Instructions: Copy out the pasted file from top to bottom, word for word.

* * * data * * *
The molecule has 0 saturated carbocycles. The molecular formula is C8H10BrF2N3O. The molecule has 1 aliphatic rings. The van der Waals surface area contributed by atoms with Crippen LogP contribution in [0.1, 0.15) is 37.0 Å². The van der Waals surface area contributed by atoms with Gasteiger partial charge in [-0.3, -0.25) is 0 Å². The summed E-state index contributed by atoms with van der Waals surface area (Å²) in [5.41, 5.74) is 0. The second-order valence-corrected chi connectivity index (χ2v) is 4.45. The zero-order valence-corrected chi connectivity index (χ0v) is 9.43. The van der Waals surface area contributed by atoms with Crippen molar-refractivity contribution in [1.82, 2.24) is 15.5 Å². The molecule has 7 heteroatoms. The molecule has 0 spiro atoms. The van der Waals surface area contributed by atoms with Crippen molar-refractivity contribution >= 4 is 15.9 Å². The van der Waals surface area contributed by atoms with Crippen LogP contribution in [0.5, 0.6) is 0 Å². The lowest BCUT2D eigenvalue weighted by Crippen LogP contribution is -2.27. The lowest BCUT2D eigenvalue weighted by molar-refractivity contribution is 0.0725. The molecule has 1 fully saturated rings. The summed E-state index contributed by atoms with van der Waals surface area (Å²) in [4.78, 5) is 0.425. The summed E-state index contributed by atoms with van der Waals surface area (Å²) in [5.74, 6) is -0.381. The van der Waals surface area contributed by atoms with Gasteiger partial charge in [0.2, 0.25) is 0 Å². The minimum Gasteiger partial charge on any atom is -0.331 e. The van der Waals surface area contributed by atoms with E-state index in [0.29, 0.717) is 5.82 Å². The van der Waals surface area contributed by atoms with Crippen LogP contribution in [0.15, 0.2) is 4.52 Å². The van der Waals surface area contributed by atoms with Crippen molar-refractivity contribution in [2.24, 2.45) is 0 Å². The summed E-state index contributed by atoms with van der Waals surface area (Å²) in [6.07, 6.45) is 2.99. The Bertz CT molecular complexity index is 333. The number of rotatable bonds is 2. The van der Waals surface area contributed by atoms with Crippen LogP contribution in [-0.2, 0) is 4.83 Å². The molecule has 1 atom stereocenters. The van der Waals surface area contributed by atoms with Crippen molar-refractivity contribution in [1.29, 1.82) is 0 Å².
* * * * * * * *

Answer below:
The molecule has 0 saturated carbocycles. The molecular formula is C8H10BrF2N3O. The molecule has 1 aliphatic rings. The van der Waals surface area contributed by atoms with Crippen LogP contribution in [0.1, 0.15) is 37.0 Å². The van der Waals surface area contributed by atoms with Gasteiger partial charge in [-0.3, -0.25) is 0 Å². The summed E-state index contributed by atoms with van der Waals surface area (Å²) in [5.41, 5.74) is 0. The second-order valence-corrected chi connectivity index (χ2v) is 4.45. The zero-order valence-corrected chi connectivity index (χ0v) is 9.43. The van der Waals surface area contributed by atoms with Crippen molar-refractivity contribution in [1.82, 2.24) is 15.5 Å². The molecule has 7 heteroatoms. The molecule has 0 spiro atoms. The van der Waals surface area contributed by atoms with Crippen molar-refractivity contribution >= 4 is 15.9 Å². The van der Waals surface area contributed by atoms with Crippen LogP contribution in [0.5, 0.6) is 0 Å². The lowest BCUT2D eigenvalue weighted by Crippen LogP contribution is -2.27. The lowest BCUT2D eigenvalue weighted by molar-refractivity contribution is 0.0725. The molecule has 1 fully saturated rings. The summed E-state index contributed by atoms with van der Waals surface area (Å²) in [4.78, 5) is 0.425. The summed E-state index contributed by atoms with van der Waals surface area (Å²) in [5.74, 6) is -0.381. The van der Waals surface area contributed by atoms with Gasteiger partial charge in [0.2, 0.25) is 0 Å². The minimum Gasteiger partial charge on any atom is -0.331 e. The van der Waals surface area contributed by atoms with E-state index in [0.29, 0.717) is 5.82 Å². The van der Waals surface area contributed by atoms with Crippen LogP contribution in [0.15, 0.2) is 4.52 Å². The van der Waals surface area contributed by atoms with Crippen molar-refractivity contribution in [2.24, 2.45) is 0 Å². The summed E-state index contributed by atoms with van der Waals surface area (Å²) in [6.07, 6.45) is 2.99. The Bertz CT molecular complexity index is 333. The number of rotatable bonds is 2. The van der Waals surface area contributed by atoms with Crippen LogP contribution in [-0.2, 0) is 4.83 Å². The molecule has 1 atom stereocenters. The van der Waals surface area contributed by atoms with Crippen molar-refractivity contribution in [1.29, 1.82) is 0 Å².